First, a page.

Federal education loans can be your key to a college education. Get advice from any undergraduate or graduate and they’ll probably mention the high cost of college. Of course, there are ways to keep college affordable. If your folks are able to pay your tuition out-of-pocket, the price of college might be the last thing on your mind. But for the majority of people enrolling in college, cost is a major issue, and without federal education loans, they wouldn’t be able to step foot inside a classroom.
Federal education loans are a popular choice because they’re available to just about anyone. Not to suggest that you’ll qualify for every federal program available. But regardless of your financial need, income or credit history, completing a Free Application for Financial Student Aid (FAFSA) can match you with the right program.
If you decide to complete an application for a federal student loan, here are four simple tips to help you along the way.
1. Borrow only what you need.
Understand that a federal education loan is not a grant, scholarship or other free money. This is a loan, and like any other loan, you have to repay your student loan lender. For this matter, only borrow what you need for your education. After you’ve been approved for a federal student loan, you will receive an award letter in the mail. This letter states how much you’re eligible to receive for college-related expenses. However, you do not have to accept the full amount. If your parents will contribute to your educational costs, or if you plan to work part-time while in school, borrow a limited amount and pay any remaining balance yourself.
2. Know the deadlines.
Don’t wait until the last minute to apply for federal education loans. With regards to student financial aid, there are deadlines. Plus, some loan programs receive a limited amount of funds each year. If you delay submitting your application, you might miss the opportunity to receive aid.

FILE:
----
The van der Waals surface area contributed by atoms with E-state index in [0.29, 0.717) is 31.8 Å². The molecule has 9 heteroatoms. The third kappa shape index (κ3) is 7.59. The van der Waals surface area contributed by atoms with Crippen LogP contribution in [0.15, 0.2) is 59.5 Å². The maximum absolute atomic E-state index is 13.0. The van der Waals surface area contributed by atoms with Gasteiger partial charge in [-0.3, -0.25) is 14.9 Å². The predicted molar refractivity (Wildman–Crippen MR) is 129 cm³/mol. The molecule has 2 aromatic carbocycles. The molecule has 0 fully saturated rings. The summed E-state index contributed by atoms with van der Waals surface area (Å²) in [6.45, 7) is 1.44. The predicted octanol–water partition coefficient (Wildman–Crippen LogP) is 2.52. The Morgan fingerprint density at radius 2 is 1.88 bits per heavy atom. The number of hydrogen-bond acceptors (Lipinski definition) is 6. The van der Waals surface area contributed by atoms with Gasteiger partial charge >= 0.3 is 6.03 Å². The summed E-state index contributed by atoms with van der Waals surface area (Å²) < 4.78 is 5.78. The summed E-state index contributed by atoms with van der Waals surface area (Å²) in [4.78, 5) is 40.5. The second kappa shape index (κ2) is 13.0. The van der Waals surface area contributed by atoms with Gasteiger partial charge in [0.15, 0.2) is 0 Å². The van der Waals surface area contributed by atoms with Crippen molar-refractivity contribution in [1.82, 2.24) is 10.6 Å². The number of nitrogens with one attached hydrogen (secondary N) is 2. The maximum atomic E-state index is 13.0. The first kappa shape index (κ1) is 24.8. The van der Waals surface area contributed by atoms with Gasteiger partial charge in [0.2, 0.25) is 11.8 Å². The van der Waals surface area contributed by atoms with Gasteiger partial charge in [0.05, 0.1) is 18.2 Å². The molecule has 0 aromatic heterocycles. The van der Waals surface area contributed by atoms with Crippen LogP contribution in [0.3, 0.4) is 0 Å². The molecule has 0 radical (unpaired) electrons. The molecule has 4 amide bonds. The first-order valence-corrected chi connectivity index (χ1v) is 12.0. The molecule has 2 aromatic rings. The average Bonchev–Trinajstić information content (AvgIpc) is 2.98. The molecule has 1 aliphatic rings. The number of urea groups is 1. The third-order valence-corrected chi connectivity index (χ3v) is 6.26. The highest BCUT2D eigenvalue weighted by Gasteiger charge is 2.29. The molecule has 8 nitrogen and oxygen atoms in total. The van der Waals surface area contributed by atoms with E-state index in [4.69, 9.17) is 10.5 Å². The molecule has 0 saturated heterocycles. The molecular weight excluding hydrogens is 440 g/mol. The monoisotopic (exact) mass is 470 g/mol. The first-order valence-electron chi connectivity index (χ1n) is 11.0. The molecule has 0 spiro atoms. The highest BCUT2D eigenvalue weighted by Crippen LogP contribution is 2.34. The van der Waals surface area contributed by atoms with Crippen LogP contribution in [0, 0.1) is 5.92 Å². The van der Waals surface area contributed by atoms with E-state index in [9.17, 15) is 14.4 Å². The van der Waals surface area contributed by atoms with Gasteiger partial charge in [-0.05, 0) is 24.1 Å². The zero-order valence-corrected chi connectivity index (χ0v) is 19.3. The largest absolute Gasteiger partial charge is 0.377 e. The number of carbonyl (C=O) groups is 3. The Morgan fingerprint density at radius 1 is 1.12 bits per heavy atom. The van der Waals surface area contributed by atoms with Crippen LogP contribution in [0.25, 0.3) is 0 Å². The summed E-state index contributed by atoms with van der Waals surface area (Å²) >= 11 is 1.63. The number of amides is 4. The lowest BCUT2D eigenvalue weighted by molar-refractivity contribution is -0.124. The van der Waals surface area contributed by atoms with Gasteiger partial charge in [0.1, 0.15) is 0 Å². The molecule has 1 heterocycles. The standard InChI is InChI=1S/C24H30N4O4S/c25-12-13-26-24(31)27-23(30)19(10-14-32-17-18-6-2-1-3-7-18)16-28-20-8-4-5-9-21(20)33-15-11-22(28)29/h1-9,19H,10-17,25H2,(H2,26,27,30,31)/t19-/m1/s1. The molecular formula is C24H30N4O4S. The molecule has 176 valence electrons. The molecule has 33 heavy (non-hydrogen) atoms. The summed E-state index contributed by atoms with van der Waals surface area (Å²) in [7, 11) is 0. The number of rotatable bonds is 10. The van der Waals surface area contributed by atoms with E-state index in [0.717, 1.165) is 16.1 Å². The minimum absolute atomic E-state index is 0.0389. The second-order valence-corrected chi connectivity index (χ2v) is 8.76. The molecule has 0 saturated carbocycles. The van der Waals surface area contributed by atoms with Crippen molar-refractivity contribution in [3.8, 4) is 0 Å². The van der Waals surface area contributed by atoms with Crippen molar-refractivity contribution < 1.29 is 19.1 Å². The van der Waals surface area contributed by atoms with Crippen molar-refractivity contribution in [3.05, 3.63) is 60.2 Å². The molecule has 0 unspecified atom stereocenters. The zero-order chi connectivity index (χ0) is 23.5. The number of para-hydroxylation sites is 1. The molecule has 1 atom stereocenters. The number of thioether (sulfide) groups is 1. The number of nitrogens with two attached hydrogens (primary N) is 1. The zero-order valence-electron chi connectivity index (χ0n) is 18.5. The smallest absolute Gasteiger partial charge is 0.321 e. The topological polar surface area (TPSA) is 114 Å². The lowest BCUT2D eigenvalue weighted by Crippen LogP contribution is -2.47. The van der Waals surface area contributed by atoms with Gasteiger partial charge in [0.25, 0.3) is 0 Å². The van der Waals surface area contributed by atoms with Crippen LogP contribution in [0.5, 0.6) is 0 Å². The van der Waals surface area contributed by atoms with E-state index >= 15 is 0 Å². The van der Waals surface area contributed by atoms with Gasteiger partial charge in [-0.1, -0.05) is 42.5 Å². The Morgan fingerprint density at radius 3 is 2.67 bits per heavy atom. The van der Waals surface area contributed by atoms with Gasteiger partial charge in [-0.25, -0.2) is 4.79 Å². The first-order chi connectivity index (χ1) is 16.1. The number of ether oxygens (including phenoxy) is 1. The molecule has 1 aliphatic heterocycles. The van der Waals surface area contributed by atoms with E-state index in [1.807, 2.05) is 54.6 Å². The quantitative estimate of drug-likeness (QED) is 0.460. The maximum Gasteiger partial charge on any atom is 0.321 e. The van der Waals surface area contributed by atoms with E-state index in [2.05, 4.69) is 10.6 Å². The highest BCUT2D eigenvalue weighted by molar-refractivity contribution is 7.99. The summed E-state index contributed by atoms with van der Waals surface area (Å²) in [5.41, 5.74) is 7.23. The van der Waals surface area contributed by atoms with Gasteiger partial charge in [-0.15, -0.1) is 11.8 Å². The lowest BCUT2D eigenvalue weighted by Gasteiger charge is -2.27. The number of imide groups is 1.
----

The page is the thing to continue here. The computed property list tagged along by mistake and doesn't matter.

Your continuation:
The first step in applying for a student loan is completing a FAFSA. The deadline for applications is typically around the end of June and the beginning of July each year. Ideally, you should submit your application near the beginning of each year. This will ensure that you receive funds to pay your educational costs for the new school year.
3. Make sure that you understand the loan terms.
Federal student loans differ. For example, some loans are subsidized, in which the federal government pays the interest on the loan while you’re in school. Deferments periods and interest rates vary depending on the type of loan. Plus, some loans are only available to certain types of students. Entrance counseling is customary when receiving federal financial aid. This is where you sign a promissory note agreeing to repay the loan and a financial aid counselor explains the terms of your loan. Pay attention in this meeting. Ask questions for clarification, and only sign the promissory note if you’re comfortable with the loan terms.
4. Make-in school payments.
Undergraduates and graduates who receive a federal student loan are not required to make payments while in school, although interest may accrue during this deferment period. Because the balance on a student loan can grow quickly, consider making periodic in-school payments – even if you only the pay the new interest charges. This can greatly reduce how much you owe after graduation.